When should you tell your clients you’re pregnant or otherwise announce your pregnancy to your clients? Reader C announced her pregnancy at work — but she’s now wondering as a lawyer when she should tell her clients. Here’s the question:
I’m currently pregnant and an attorney , and am looking for some advice on when to notify my clients. I found lots of advice, on this site and others, about when to notify my office, and that went fine, but I haven’t seen much advice on how to notify clients. My gut tells me I should wait until pretty close to my due date, but how close is close? 2 weeks? 2 months? Thanks!
Congrats, Reader C! Over at CorporetteMoms we recently discussed how to prepare at work for maternity leave, and we’ve also talked about what to say in your maternity leave email here on Corporette. For my $.02, I think the answer to when to announce your pregnancy depends heavily on how many clients you have, and how closely you work with them. (This may vary among lawyers, doctors, hairdressers, and other professions with clients — for ease of discussion we’ll talk about it as if we’re talking about lawyers’ clients.)
For example, one of my friends works in a field of law where she has a zillion clients who she speaks to whenever an issue arises — so it may be once a month, it may be once every few years.
Other friends work in fields of law where they have a small number of big clients who they work closely with for intense periods of time, either in person or via email and phone. Given that kind of spectrum, I would say there are guidelines rather than a hard and fast rule about when to announce to your clients that you’re expecting.
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When To Announce Your Pregnancy to Your Clients
If You Work With The Client Closely:
If you work with a client in person, often, tell them when it comes up naturally in the conversation
If It’s a Huge Client You Haven’t Heard From In a While:
If it’s a huge client you work with who you haven’t heard from in a while, I don’t think it’s unreasonable to check in with them ahead of time by setting up a lunch around Month 6 or 7.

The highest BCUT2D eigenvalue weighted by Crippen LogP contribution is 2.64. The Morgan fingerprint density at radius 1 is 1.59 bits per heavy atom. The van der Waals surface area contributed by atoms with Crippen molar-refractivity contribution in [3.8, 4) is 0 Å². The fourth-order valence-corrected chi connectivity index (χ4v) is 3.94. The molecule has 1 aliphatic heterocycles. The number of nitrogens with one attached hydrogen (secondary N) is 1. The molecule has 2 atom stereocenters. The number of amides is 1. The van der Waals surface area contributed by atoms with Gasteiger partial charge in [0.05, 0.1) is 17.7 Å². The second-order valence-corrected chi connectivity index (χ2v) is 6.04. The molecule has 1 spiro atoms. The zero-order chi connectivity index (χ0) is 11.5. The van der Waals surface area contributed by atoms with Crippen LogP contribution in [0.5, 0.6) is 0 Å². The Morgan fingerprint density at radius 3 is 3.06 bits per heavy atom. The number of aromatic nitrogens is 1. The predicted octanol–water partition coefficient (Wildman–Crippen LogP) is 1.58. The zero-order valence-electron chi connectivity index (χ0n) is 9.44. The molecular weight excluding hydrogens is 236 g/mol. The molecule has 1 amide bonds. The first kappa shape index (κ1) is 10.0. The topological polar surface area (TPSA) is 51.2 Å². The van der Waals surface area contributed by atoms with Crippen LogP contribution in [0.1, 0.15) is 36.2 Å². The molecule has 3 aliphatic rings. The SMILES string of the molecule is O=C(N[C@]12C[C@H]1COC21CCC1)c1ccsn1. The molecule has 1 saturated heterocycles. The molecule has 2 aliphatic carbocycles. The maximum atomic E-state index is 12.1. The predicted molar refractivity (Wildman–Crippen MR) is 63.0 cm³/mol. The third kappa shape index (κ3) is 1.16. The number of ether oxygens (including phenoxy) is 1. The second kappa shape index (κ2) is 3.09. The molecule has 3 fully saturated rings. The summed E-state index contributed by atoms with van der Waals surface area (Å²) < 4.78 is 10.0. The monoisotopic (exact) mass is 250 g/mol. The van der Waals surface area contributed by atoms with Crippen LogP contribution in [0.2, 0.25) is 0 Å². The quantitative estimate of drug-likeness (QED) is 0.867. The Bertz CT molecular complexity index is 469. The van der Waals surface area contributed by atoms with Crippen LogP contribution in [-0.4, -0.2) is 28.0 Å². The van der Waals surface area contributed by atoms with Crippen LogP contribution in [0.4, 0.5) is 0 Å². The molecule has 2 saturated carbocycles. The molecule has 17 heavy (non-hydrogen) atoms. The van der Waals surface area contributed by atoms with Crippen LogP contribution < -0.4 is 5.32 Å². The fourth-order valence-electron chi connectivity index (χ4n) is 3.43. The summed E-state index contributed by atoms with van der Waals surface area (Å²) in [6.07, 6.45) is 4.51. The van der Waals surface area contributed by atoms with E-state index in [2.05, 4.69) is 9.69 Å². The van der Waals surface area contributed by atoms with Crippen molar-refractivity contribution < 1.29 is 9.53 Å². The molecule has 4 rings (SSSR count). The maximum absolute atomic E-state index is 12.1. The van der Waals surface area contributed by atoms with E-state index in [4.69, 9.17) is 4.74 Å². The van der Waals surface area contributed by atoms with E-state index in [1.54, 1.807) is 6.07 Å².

Look at it as face time and networking — something you should be trying to do as much as possible now because networking is going to be much harder once the baby arrives.
In addition to announcing your pregnancy to your clients, this is also customer service — you can brainstorm at lunch about what possible issues they may face for the month or two before your due date, as well as during the time you expect to be on leave — and decide together what can be done ahead of time, whether by outsourcing, rescheduling, bringing another person at your company up to speed, or more.
Setting up such a lunch in Month 6 or 7 gives you a lot of advantages — a) second trimester is golden! you should be past the first trimester exhaustion but not yet at the “I’m-waddling-and-exhausted-just-get-this-thing-out-of-me” stage of pregnancy you’re going to be in by Month 8 or 9, and b) it gives you time to actually be proactive and get stuff done, make introductions, get people up to speed in a leisurely, professional way.
If this is your first pregnancy it is difficult to overstate how hugely uncomfortable you are likely to be by month 9, and how reactive/crazy rushed you’re going to be to get everything handed off before the kiddo decides to grace you with his or her presence. Don’t save anything for that time that you don’t have to!
if it’s a client you work with occasionally and you’re expecting something might come up close to your due date or while you’re on maternity leave, make sure you mention your pregnancy then — “Ah, I see the filing will be due in November, when I’ll likely be out on maternity leave — let’s work together to make sure we’ve got our ducks in a row before then.”
If It’s a Client You Only Talk to Rarely
If you only talk to a client rarely / when something comes up, my default would probably be not to say anything and just let them find out via your maternity leave email.
There are two important caveats to that: the first is that you know your clients the best, as well as their personalities — if someone needs more handholding you may want to tell them ahead of time, perhaps by setting up a lunch or call similar to our above suggestion for the “huge client.”
The second caveat is that if I were to take this tactic of not announcing to some clients, I would make absolutely sure that my client was taken care of even if I was on maternity leave. This might look like checking your emails often during maternity leave so you can respond in person and forward to the correct person to handle it, or it might look like appointing one person to handle your clients and then checking in with that person on a weekly or biweekly basis to see if anything has come up.
Readers, what’s your advice on when to tell your clients you’re pregnant? For those of you who are clients — when would you want to be told? For those of you who are moms with clients, when did you tell?
Psst: Curious for more advice on how to have a great pregnancy at the office? Check out our archives here. For more on working motherhood in general, including postpartum issues, work/life balance, and more, please check out our blog for working moms, CorporetteMoms!
Picture via Stencil.
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